Congestion is one of London’s biggest problems. Time lost when stuck in traffic rose by 14% between 2012 and 2014 alone. This led to an increase in pollution that today kills an estimated 9,400 people every year. The congestion charge that was introduced by Ken Livingstone in 2003 has been incredibly effective at helping to slow down these problems, but it hasn’t quite gone far enough. Regardless of who wins in May’s mayoral election, London’s next mayor would be wise to adopt Lib Dem candidate Luisa Porritt’s plan for road pricing.
Driving in London is currently taxed through a flat £15 congestion charge on cars driving within central London. This is not an especially bad policy. Indeed, it has allowed for congestion to fall by 30% and for average traffic speeds to increase by 21%. However, it doesn’t go far enough. Average speeds in the capital are still low, and the urgency of lowering pollution to help reach net zero grows daily.
What Luisa Porritt is offering goes further. By introducing road pricing, rather than taxing every vehicle at a flat rate, you ensure that it is the biggest polluters who pay the most. Those who drive more at the times of greatest demand cause the most harm. They pollute the most, and they contribute to the most injuries and crashes. It is only fair that these people should pay more than someone who makes a single short trip at times where the roads are empty.
This is not a completely theoretical policy. Singapore has been using it with great success since the 1970s. There, an electronic system is used whereby the relevant price of driving on a particular road is adjusted based on the demand. This means if traffic is particularly bad, then it will be more expensive to drive helping to reduce overall demand. Allowing the price to flex with traffic means drivers won’t ever be overcharged during times of low demand or under-charged during times of high demand. To borrow a phrase from the Rio Declaration on Environment and Development, road pricing ensures that it is the polluters who pay.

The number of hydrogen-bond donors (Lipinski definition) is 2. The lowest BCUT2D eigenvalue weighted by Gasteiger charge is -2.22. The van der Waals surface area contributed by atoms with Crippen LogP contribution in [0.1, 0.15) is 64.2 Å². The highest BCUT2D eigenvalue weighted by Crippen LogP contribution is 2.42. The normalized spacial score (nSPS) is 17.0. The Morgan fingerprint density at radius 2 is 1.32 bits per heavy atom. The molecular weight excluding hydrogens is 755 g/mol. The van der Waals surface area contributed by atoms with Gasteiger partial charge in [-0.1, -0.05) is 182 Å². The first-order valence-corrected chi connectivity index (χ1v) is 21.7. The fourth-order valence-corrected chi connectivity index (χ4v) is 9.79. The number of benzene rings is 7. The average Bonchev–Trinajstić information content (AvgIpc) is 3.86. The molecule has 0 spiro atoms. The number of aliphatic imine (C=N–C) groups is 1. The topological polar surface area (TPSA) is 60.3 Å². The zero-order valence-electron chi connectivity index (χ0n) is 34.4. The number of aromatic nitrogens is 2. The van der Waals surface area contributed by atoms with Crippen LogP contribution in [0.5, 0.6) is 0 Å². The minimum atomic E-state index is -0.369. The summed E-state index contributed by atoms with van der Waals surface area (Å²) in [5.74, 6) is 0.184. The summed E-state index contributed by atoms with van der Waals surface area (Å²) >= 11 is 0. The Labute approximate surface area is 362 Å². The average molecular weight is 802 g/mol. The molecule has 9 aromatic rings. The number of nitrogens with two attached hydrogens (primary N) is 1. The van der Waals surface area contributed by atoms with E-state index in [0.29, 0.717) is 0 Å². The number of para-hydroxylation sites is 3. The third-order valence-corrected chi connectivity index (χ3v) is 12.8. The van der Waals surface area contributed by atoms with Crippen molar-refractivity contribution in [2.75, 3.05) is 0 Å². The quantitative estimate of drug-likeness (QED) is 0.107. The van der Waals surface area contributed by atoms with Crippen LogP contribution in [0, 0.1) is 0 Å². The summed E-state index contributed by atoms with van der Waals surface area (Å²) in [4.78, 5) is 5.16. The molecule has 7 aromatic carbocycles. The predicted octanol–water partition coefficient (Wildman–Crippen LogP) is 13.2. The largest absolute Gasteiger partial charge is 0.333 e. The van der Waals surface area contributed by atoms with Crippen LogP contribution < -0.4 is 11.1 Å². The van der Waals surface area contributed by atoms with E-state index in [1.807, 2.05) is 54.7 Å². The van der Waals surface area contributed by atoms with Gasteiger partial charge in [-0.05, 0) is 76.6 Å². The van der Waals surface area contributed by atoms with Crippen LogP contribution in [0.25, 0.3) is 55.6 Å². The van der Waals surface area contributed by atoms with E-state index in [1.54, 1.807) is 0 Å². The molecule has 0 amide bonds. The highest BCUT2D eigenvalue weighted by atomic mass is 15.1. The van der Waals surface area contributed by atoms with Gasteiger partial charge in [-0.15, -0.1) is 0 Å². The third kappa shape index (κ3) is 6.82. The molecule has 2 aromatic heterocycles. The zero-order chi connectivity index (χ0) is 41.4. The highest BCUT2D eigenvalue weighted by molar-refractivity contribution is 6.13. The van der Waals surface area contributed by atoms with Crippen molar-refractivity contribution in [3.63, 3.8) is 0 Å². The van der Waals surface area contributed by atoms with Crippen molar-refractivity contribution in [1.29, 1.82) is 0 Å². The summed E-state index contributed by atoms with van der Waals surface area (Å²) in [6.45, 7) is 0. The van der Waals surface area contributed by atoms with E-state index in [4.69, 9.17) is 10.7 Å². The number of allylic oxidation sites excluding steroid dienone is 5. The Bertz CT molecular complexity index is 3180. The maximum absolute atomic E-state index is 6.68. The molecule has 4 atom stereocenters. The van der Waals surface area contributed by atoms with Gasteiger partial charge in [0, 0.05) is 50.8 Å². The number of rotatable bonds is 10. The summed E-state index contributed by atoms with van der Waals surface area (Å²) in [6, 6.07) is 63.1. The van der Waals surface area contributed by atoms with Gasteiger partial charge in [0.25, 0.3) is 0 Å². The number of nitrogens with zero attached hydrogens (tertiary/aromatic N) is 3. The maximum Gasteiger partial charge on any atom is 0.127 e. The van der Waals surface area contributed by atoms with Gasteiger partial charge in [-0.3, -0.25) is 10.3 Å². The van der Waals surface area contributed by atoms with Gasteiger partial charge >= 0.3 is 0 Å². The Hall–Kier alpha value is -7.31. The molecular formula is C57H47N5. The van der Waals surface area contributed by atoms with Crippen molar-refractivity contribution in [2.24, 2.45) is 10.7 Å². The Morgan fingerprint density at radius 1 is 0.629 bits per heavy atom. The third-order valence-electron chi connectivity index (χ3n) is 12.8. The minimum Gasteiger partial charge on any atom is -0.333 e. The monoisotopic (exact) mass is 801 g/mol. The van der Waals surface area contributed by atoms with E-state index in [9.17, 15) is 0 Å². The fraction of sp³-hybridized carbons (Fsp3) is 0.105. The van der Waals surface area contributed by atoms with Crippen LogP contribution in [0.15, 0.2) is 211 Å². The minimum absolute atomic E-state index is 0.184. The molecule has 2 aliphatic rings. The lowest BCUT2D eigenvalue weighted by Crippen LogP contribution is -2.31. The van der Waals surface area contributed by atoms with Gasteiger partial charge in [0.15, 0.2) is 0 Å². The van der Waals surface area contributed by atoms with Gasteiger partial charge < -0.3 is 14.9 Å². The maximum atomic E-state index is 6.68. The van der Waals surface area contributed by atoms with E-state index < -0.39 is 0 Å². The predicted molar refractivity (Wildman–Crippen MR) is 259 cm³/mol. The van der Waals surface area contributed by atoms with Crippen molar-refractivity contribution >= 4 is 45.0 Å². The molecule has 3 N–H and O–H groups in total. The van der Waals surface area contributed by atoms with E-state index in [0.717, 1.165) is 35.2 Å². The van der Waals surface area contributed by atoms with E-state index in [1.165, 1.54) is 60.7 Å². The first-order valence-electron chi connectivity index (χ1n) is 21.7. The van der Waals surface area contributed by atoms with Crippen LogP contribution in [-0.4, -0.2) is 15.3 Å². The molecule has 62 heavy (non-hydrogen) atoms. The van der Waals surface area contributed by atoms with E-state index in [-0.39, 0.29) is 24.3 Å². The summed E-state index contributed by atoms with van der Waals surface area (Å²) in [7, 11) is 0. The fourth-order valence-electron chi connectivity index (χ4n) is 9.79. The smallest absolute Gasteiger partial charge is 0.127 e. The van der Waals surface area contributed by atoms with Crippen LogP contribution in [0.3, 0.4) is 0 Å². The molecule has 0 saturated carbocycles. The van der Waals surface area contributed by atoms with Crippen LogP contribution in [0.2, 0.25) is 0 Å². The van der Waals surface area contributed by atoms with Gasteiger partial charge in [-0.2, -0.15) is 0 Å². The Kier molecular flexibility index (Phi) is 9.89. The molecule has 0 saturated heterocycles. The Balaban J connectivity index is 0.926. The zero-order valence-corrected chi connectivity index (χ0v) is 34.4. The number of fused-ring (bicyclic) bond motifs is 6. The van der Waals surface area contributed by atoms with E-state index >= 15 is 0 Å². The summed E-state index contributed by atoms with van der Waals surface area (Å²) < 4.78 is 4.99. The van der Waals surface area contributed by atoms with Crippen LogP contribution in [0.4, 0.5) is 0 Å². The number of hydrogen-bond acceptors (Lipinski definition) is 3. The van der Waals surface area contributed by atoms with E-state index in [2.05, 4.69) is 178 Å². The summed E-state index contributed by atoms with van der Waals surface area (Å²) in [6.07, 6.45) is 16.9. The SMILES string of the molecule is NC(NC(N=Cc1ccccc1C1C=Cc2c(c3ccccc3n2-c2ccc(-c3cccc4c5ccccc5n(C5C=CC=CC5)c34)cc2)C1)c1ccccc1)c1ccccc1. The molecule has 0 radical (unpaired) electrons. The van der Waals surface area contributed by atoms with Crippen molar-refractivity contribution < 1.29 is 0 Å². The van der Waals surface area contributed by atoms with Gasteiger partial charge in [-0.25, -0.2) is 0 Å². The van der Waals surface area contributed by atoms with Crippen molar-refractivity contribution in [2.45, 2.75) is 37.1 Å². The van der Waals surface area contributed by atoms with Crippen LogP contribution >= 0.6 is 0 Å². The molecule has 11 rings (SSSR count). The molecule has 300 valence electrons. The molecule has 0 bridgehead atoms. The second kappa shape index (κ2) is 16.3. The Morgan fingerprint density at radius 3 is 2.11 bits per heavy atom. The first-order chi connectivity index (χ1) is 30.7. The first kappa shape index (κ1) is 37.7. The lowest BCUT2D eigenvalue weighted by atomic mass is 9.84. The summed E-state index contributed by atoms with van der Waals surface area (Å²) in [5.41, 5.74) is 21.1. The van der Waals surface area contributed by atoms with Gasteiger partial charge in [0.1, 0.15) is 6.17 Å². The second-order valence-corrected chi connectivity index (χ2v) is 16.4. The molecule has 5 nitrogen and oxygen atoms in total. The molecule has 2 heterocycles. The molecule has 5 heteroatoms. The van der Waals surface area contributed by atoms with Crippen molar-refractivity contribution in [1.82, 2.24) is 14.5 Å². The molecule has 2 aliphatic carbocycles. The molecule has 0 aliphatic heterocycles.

As a result of this pricing system Singapore, unlike many developed cities, doesn’t really suffer from congestion. Average speed during peak hours on arterial roads is as high as 18mph. That may not sound like much, but compared to the pitiful 7.1mph that central London averages, it’s Formula 1.
The gap is even clearer when you put it in practical terms: Suppose a person travels to work from Greenwich to Westminster everyday. That drive is just over six miles. Assuming one travels at central London’s average rush hour speed the entire way, it would take just over 50 minutes. At Singaporean speeds, it would take just 20 minutes!
This traffic does not just carry environmental costs, but economic costs as well. If you’re losing 30 minutes driving every journey due to congestion, that’s equivalent to 60 a day, or five hours every work week. Given the living wage in London is currently set at £10.85 an hour, that’s equivalent to an opportunity cost of £54.25 every week just from time lost while driving. This is not just a London problem, it’s a British one. Analytics firm INRIX found that congestion costs the British economy £6.9bn every year — that’s £894 per person.
This proposal has already been explored and recommended by the Transport Committee of the London Assembly. They found that as many as 63% of Londoner’s were likely to switch their driving habits to travel at less busy periods, 48% would switch to public transport and 32% would drive less overall. One would assume that people would not like to be forced to change their habits, but the evidence suggests the contrary. A survey by that same Transport Committee found that as many as half of Londoners would support road pricing, and just a fifth were opposed.
Approaching May’s election, transport and the environment will be key debates that will play a huge role in determining which candidate presents the best platform for London. By recommending road pricing, Luisa Porritt has done a lot to prove that candidate is her. Through enforcing road pricing you can properly ensure that it is the worst polluters who pay the most, helping to bring down pollution, bring up traffic speed, and increase productivity — and all in a way that is popular with the electorate. The other candidates would be smart to join Porritt in endorsing this policy.
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